Almond and Panko Crusted Chicken

With an unexpected extension of winter, come meals that try to satisfy that umami craving I just can’t shake.

As well as wanting to spoon whoever or whatever is in my vicinity.

It seems winter brings out our need for creature comforts. I love to sit on the sofa and read an old favorite or two.  They’re easily found in their special spot on the bookshelf; pages dog-eared, almost torn it’s so well-read.  A good cup of tea is the only requirement, steeped with milk, and sipped while your feet are curled up underneath you.

Today I reached for an standby  – A Homemade Life – and paused.  Piled on top of it were three issues of Cooks Illustrated that I  never got to.

I received a complimentary subscription to Cooks Illustrated after contributing (due to the brilliance of the Alec Baldwin promo) to NPR this year.

I finally decided it was time to start reading them, despite the stigma.  I always thought of America’s Test Kitchen and related brands to be directed towards grannies sitting at home, knitting some horrid pastel afghan for their soon-to-be unlucky relative.  But, I a secret to share with you:

I love ATK.

Despite Chris Kimball’s freakishly small hands.

I cannot believe I waited this long to get into Cooks Illustrated, because they are incredibly insightful.  And with this new found knowledge of various kitchen equipment ratings to articles trying to find the best possible way to make a certain recipe (chewy fudgy brownies? yes please!), I was able to make a dinner, that I think is my new winter favorite.

I’ll share the first half of it in this post, the second (barley risotto with wilted greens), is still in the works.  But seeing how I love to procrastinate as much as I enjoy eating cake for breakfast, it may take another day (or more) for me to get around finishing it.

Adapted Just A Little, from Cooks Illustrated

.

Ingredients

2 chicken breasts

A fork

2 pinches of coarse sea salt

1 large egg

1 tablespoon dijon mustard

1/2 cup all purpose flour

3/4 cup whole almonds

3/4 cup panko

1 teaspoon dried thyme

1 teaspoon ground cayenne pepper (I love it spicy, but if you hate the burn, I mean, flavor, start with 1/8 teaspoon)

2 tablespoons olive oil

Equipment

Food processor

1 small bowl

Whisk

4 plates (or 4 pieces of aluminum foil with the edges folded up so that they are able to keep the contents from expelling onto your work surface)

1 medium skillet

Spatula

Cookie sheet lined with non-stick aluminum foil (you can also use a wire rack, to ensure the bottom of the chicken is also crispy, but a lot of people don’t have this piece of equipment, including myself)

2 paper towels

Place the oven rack into the middle of the oven and preheat to 350F.

Place four plates on a table in a row, with the intent to hold your ingredients in the following order: 1) chicken breasts, 2) flour, 3) egg with mustard, 4) almond/panko crumb mix.  At the end of the line, place the cookie sheet lined with non-stick aluminum foil.

Place the chicken breasts onto the first plate.  Poke the chicken breasts multiple times with the fork.  Season with one pinch of  coarse sea salt per breast.  Put back in the refrigerator, until it’s time to coat them.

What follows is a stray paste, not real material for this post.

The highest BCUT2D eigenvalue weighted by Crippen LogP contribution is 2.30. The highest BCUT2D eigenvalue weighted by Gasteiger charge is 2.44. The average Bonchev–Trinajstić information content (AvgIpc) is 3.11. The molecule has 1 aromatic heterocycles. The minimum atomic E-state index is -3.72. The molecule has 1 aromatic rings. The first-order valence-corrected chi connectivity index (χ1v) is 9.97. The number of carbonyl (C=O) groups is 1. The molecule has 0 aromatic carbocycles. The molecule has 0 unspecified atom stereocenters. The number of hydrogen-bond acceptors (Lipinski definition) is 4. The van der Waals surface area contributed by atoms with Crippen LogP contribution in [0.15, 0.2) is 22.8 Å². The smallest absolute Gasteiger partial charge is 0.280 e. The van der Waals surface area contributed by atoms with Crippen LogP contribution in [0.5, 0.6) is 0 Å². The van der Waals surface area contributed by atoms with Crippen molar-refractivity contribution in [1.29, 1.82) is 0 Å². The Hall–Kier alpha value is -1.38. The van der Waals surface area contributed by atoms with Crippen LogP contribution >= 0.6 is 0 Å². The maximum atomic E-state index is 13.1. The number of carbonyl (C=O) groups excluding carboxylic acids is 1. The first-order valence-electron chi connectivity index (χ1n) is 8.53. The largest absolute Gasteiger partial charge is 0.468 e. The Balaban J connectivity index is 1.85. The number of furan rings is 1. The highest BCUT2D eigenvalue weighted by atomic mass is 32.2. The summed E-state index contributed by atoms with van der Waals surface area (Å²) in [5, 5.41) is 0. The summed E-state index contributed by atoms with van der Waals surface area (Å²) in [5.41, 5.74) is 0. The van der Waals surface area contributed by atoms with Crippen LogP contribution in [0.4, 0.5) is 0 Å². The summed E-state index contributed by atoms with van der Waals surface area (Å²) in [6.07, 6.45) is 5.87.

Add flour to the third plate.

Put almonds into the food processor and pulse 3 seconds at a time, about 10 times.  Be sure to keep an eye on it, as you do not want almond butter.  What you’re looking for is a coarse ground.  My food processor is old and the blades are a bit dull, so yours may take less time to grind the almonds down to the desired consistency.  Cooks Illustrated instructed 20 one second pulses, but the grind was no where close to where it needed to be.  Again, my food processor is sad and old.

On medium heat, add olive oil to a medium skillet.  When the oil starts to shimmer, add ground almonds and panko crumbs.  Stir until golden brown, about 5 – 7 minutes.  Take off heat and add thyme and cayenne pepper.  Stir to combine, then pour contents of pan onto the fourth plate.

Break the egg into a small bowl and whisk until homogeneous.  Add dijon mustard and whisk in.  Pour contents of bowl onto the first plate.

Take the chicken out of the refrigerator and place at the beginning of your plate line.  Pat the chicken dry with a paper towel.  With one hand, dip one chicken breast into the flour, taking care to cover both sides.  Shake the excess off, then dip the chicken into the egg mixture, making sure that the whole chicken is covered with your adhesive (egg).  Hold the chicken breast up, above the plate containing the egg mixture, and allow the excess to drip off.  Finally, coat the chicken breast with the panko/almond mixture.  Place the crusted chicken onto the lined cookie sheet and repeat the previous steps with the second chicken breast.

With the other hand (hopefully still clean) place the chicken into your preheated 350F oven and bake until the temperature of the thickest portion of the chicken is 160F.  In my oven, it takes about 30 minutes.  But I have an oven from the 60s.  And she’s cantankerous.  Very.

The first time I made this chicken,  I baked it for twenty minutes (per Cooks Illustrated instructions).  The first time I checked the temperature it was around 140F.  I placed it back into the oven and baked it for another 7 minutes.  The second time it still wasn’t at 160F, so I waited another five minutes.  Thankfully, around thirty minutes from the start it was ready.  But, again, my oven is a terror.  She lit on fire the first time I asked her to broil something.  True story.

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